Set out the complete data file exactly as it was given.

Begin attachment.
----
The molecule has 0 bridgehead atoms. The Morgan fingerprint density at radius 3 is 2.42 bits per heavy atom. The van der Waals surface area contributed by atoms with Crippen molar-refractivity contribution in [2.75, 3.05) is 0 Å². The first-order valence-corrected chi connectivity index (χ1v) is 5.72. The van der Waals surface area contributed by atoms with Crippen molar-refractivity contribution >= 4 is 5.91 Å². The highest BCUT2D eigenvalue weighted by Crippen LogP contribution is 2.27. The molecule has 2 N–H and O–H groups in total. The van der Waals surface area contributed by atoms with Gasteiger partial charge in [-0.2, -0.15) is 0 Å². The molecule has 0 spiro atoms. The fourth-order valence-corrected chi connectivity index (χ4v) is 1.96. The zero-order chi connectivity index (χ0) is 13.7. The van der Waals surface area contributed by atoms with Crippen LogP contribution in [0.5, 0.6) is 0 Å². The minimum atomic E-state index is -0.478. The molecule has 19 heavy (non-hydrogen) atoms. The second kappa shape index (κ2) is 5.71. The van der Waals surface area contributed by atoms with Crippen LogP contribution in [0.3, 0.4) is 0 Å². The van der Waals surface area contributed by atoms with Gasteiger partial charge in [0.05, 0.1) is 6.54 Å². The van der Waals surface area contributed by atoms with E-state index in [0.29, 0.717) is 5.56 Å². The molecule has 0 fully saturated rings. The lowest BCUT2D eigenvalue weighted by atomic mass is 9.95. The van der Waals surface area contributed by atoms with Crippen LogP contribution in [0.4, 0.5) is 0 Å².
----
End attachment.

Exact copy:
The molecule has 0 bridgehead atoms. The Morgan fingerprint density at radius 3 is 2.42 bits per heavy atom. The van der Waals surface area contributed by atoms with Crippen molar-refractivity contribution in [2.75, 3.05) is 0 Å². The first-order valence-corrected chi connectivity index (χ1v) is 5.72. The van der Waals surface area contributed by atoms with Crippen molar-refractivity contribution >= 4 is 5.91 Å². The highest BCUT2D eigenvalue weighted by Crippen LogP contribution is 2.27. The molecule has 2 N–H and O–H groups in total. The van der Waals surface area contributed by atoms with Gasteiger partial charge in [-0.2, -0.15) is 0 Å². The molecule has 0 spiro atoms. The fourth-order valence-corrected chi connectivity index (χ4v) is 1.96. The zero-order chi connectivity index (χ0) is 13.7. The van der Waals surface area contributed by atoms with Crippen LogP contribution in [0.5, 0.6) is 0 Å². The minimum atomic E-state index is -0.478. The molecule has 19 heavy (non-hydrogen) atoms. The second kappa shape index (κ2) is 5.71. The van der Waals surface area contributed by atoms with Crippen LogP contribution in [0.3, 0.4) is 0 Å². The van der Waals surface area contributed by atoms with Gasteiger partial charge in [0.05, 0.1) is 6.54 Å². The van der Waals surface area contributed by atoms with E-state index in [0.29, 0.717) is 5.56 Å². The molecule has 0 fully saturated rings. The lowest BCUT2D eigenvalue weighted by atomic mass is 9.95. The van der Waals surface area contributed by atoms with Crippen LogP contribution in [0.4, 0.5) is 0 Å².